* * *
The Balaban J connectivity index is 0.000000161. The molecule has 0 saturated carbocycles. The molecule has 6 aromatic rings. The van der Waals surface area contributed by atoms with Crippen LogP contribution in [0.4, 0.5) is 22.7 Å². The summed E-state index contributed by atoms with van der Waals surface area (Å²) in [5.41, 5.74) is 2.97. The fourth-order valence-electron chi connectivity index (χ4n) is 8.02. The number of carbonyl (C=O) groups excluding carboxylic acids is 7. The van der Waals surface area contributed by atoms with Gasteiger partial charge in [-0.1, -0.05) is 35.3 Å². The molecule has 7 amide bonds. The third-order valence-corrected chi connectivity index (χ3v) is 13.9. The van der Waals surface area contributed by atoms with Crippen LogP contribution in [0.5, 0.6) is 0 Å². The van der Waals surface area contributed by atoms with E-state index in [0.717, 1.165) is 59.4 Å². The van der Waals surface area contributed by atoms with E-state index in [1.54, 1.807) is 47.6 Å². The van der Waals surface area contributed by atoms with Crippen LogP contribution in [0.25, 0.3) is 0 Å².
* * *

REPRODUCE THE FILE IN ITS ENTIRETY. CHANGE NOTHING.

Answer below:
The Balaban J connectivity index is 0.000000161. The molecule has 0 saturated carbocycles. The molecule has 6 aromatic rings. The van der Waals surface area contributed by atoms with Crippen LogP contribution in [0.4, 0.5) is 22.7 Å². The summed E-state index contributed by atoms with van der Waals surface area (Å²) in [5.41, 5.74) is 2.97. The fourth-order valence-electron chi connectivity index (χ4n) is 8.02. The number of carbonyl (C=O) groups excluding carboxylic acids is 7. The van der Waals surface area contributed by atoms with Gasteiger partial charge in [-0.1, -0.05) is 35.3 Å². The molecule has 7 amide bonds. The third-order valence-corrected chi connectivity index (χ3v) is 13.9. The van der Waals surface area contributed by atoms with Crippen LogP contribution in [0.5, 0.6) is 0 Å². The van der Waals surface area contributed by atoms with E-state index in [0.717, 1.165) is 59.4 Å². The van der Waals surface area contributed by atoms with E-state index in [1.54, 1.807) is 47.6 Å². The van der Waals surface area contributed by atoms with Crippen LogP contribution in [0.25, 0.3) is 0 Å².